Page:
Harper loves growing companies, but he preaches caution when it comes to hiring. “Look at what talent you need for the next few years, not the next 10 years,” he advises. “Otherwise you risk bringing on people whose skills you don’t yet need. And if you do that, their value will not be recognized and manifested,” he says. Harper offers sales as an example: “Building a sales team is critical to growth. But make sure they’re selling what you actually do and who you actually are.” Even if you hire the best talent, hiring a position your company isn’t ready for may make you less efficient.

4. …And Shift Your Hiring As You Grow

At the birth of a business, Harper stresses hard work. “Initially, you want to hire a team full of workers who will make that attitude part of the culture.” But as your company grows and changes, so must your hires. Harper says, “Eventually, leadership and managers will need to become delegators, so they can scale and provide opportunities for team members to expand their own skillsets.” Further, growing companies need to shift from generalist employees to specialists. Harper explains, “The typical structure of most startups is that everyone does everything, from sales, marketing, and execution, to cleaning the workspace and picking up supplies. But as you grow, you need to bring in specialized talent to accelerate growth.” Finally, Harper considers operations and organization at the same time. He warns, “If you are not careful, you can end up with an inefficient organizational structure that does not meet your future operational needs - which can impede growth.” This is no easy process, and leadership must manage it carefully and constantly.

5. No Company Is Big Enough for Big Egos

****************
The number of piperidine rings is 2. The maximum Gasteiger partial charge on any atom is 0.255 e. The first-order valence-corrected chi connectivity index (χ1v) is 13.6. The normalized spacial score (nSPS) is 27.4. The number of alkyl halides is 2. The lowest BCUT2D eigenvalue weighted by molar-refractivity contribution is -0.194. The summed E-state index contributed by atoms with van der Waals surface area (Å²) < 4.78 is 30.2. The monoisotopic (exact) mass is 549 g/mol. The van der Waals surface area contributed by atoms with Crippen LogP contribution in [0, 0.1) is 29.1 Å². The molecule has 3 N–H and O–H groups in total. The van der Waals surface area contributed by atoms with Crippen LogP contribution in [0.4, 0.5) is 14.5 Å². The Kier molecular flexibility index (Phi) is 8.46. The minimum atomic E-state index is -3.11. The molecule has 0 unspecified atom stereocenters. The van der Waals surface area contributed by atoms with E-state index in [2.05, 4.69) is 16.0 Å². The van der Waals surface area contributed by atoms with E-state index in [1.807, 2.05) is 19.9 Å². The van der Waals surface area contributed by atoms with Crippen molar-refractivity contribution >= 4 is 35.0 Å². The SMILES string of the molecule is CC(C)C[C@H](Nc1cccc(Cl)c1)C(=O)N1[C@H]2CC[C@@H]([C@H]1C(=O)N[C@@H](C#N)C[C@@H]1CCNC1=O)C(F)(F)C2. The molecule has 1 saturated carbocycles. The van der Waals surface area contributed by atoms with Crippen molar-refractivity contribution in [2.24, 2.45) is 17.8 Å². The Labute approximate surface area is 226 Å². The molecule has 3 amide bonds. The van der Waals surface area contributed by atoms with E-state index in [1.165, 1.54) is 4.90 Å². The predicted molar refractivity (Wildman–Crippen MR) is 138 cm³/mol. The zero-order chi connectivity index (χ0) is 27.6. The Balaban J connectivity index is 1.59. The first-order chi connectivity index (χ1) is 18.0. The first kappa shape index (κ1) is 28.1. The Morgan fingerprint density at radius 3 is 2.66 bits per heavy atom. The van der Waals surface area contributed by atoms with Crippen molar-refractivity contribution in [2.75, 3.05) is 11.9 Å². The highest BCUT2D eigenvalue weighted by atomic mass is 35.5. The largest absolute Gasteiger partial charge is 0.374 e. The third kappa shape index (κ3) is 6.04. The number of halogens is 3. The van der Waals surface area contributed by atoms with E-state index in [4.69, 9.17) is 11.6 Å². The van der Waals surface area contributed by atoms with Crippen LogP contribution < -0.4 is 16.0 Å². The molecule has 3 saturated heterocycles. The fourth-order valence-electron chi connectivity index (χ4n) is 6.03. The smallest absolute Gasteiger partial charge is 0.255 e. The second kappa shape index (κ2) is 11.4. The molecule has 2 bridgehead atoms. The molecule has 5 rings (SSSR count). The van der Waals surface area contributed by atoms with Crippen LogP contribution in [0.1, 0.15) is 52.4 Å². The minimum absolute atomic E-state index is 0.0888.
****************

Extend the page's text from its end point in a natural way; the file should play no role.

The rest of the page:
Size matters. In a startup or an established business, huge egos don’t leave room for anyone else. So Harper allows no space for it. “It doesn’t matter how important the hire is,” he says. “If they have too much of an ego and it disrupts your culture, they have to go.” He further warns that “if they’re all talk and no work, they need to go.” To Harper, leadership’s job is to monitor closely. He says, “There’s nothing wrong with bringing fresh energy into the company to help with accelerating to new levels and energizing the broader company. But you need to stay vigilant and manage where necessary.” Take action immediately, before even a hint of rot sets in.

6. Sometimes Addition Requires Subtraction

No manager has a perfect hiring record, and sometimes the health of the company requires uncomfortable change. Harper is familiar with this reality, explaining, “Unfortunately as you grow, you may lose some of your original team members, or find that new hires simply don’t fit. Sometimes the company grows bigger than their skills can handle, or they aren’t able to focus their skills where the business needs them.” You may find that a more dramatic shift requiring new leadership is necessary. Whatever happens, Harper says to be straightforward: “When these changes are necessary, be transparent about it. Explain how these changes will help the company grow, and help the individuals grow as well.” Be frank with your employees. They will respect your honesty, and hopefully evaluate their own performance, too.

Each week Kevin explores exclusive stories inside YPO, the world's premiere peer-to-peer organization for chief executives, eligible at age 45 or younger.